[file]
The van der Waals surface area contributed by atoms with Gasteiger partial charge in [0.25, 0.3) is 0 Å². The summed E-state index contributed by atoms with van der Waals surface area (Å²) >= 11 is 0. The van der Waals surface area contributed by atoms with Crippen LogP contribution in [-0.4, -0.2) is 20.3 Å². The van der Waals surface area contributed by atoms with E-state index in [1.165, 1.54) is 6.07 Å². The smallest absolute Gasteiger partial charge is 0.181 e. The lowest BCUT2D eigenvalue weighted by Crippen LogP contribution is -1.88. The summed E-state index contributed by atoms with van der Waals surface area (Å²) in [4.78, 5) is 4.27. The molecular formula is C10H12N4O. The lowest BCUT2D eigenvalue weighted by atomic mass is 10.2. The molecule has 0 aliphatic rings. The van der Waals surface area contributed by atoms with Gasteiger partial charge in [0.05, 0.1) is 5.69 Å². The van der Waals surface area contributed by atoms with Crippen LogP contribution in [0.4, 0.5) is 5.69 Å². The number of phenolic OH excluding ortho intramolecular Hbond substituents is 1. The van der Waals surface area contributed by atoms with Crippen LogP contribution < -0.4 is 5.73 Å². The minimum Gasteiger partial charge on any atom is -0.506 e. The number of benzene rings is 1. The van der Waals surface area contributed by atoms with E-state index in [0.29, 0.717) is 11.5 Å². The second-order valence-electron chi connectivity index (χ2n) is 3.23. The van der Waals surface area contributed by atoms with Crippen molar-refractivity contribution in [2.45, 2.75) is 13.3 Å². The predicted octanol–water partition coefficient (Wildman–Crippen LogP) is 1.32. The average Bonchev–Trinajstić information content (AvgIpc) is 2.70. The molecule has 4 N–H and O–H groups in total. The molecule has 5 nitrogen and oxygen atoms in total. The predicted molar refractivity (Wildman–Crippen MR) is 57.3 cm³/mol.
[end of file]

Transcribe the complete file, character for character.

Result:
The van der Waals surface area contributed by atoms with Gasteiger partial charge in [0.25, 0.3) is 0 Å². The summed E-state index contributed by atoms with van der Waals surface area (Å²) >= 11 is 0. The van der Waals surface area contributed by atoms with Crippen LogP contribution in [-0.4, -0.2) is 20.3 Å². The van der Waals surface area contributed by atoms with E-state index in [1.165, 1.54) is 6.07 Å². The smallest absolute Gasteiger partial charge is 0.181 e. The lowest BCUT2D eigenvalue weighted by Crippen LogP contribution is -1.88. The summed E-state index contributed by atoms with van der Waals surface area (Å²) in [4.78, 5) is 4.27. The molecular formula is C10H12N4O. The lowest BCUT2D eigenvalue weighted by atomic mass is 10.2. The molecule has 0 aliphatic rings. The van der Waals surface area contributed by atoms with Gasteiger partial charge in [0.05, 0.1) is 5.69 Å². The van der Waals surface area contributed by atoms with Crippen LogP contribution in [0.4, 0.5) is 5.69 Å². The number of phenolic OH excluding ortho intramolecular Hbond substituents is 1. The van der Waals surface area contributed by atoms with Crippen LogP contribution < -0.4 is 5.73 Å². The minimum Gasteiger partial charge on any atom is -0.506 e. The number of benzene rings is 1. The van der Waals surface area contributed by atoms with E-state index in [0.29, 0.717) is 11.5 Å². The second-order valence-electron chi connectivity index (χ2n) is 3.23. The van der Waals surface area contributed by atoms with Crippen molar-refractivity contribution in [2.45, 2.75) is 13.3 Å². The predicted octanol–water partition coefficient (Wildman–Crippen LogP) is 1.32. The average Bonchev–Trinajstić information content (AvgIpc) is 2.70. The molecule has 4 N–H and O–H groups in total. The molecule has 5 nitrogen and oxygen atoms in total. The predicted molar refractivity (Wildman–Crippen MR) is 57.3 cm³/mol.